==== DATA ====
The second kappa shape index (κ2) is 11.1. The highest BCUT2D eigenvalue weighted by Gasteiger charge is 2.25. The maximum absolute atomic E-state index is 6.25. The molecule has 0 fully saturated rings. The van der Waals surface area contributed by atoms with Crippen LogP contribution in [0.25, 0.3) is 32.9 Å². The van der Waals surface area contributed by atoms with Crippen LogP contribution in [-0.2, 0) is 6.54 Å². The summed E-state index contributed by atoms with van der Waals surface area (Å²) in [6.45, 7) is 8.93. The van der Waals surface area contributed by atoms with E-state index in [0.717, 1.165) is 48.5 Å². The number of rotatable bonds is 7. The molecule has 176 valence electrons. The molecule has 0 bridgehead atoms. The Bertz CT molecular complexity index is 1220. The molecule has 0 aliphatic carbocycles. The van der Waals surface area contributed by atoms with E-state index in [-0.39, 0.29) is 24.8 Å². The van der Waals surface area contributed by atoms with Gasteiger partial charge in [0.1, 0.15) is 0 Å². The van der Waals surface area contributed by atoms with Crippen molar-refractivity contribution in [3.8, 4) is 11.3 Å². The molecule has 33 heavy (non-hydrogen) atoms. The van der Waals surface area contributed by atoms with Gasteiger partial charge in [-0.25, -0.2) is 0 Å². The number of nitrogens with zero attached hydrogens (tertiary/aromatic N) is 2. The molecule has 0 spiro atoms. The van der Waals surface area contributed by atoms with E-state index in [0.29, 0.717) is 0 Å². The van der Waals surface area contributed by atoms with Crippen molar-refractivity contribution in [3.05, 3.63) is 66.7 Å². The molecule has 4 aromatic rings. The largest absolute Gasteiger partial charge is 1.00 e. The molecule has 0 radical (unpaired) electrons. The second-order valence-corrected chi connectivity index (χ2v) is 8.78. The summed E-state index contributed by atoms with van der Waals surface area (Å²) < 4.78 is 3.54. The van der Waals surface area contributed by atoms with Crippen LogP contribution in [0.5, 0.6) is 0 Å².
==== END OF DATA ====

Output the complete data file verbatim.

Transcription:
The second kappa shape index (κ2) is 11.1. The highest BCUT2D eigenvalue weighted by Gasteiger charge is 2.25. The maximum absolute atomic E-state index is 6.25. The molecule has 0 fully saturated rings. The van der Waals surface area contributed by atoms with Crippen LogP contribution in [0.25, 0.3) is 32.9 Å². The van der Waals surface area contributed by atoms with Crippen LogP contribution in [-0.2, 0) is 6.54 Å². The summed E-state index contributed by atoms with van der Waals surface area (Å²) in [6.45, 7) is 8.93. The van der Waals surface area contributed by atoms with E-state index in [0.717, 1.165) is 48.5 Å². The number of rotatable bonds is 7. The molecule has 176 valence electrons. The molecule has 0 bridgehead atoms. The Bertz CT molecular complexity index is 1220. The molecule has 0 aliphatic carbocycles. The van der Waals surface area contributed by atoms with E-state index in [-0.39, 0.29) is 24.8 Å². The van der Waals surface area contributed by atoms with Gasteiger partial charge in [0.1, 0.15) is 0 Å². The van der Waals surface area contributed by atoms with Crippen molar-refractivity contribution in [3.8, 4) is 11.3 Å². The molecule has 33 heavy (non-hydrogen) atoms. The van der Waals surface area contributed by atoms with Gasteiger partial charge in [-0.25, -0.2) is 0 Å². The number of nitrogens with zero attached hydrogens (tertiary/aromatic N) is 2. The molecule has 0 spiro atoms. The van der Waals surface area contributed by atoms with E-state index in [0.29, 0.717) is 0 Å². The van der Waals surface area contributed by atoms with Crippen molar-refractivity contribution in [3.05, 3.63) is 66.7 Å². The molecule has 4 aromatic rings. The largest absolute Gasteiger partial charge is 1.00 e. The molecule has 0 radical (unpaired) electrons. The second-order valence-corrected chi connectivity index (χ2v) is 8.78. The summed E-state index contributed by atoms with van der Waals surface area (Å²) < 4.78 is 3.54. The van der Waals surface area contributed by atoms with Crippen LogP contribution in [0.5, 0.6) is 0 Å².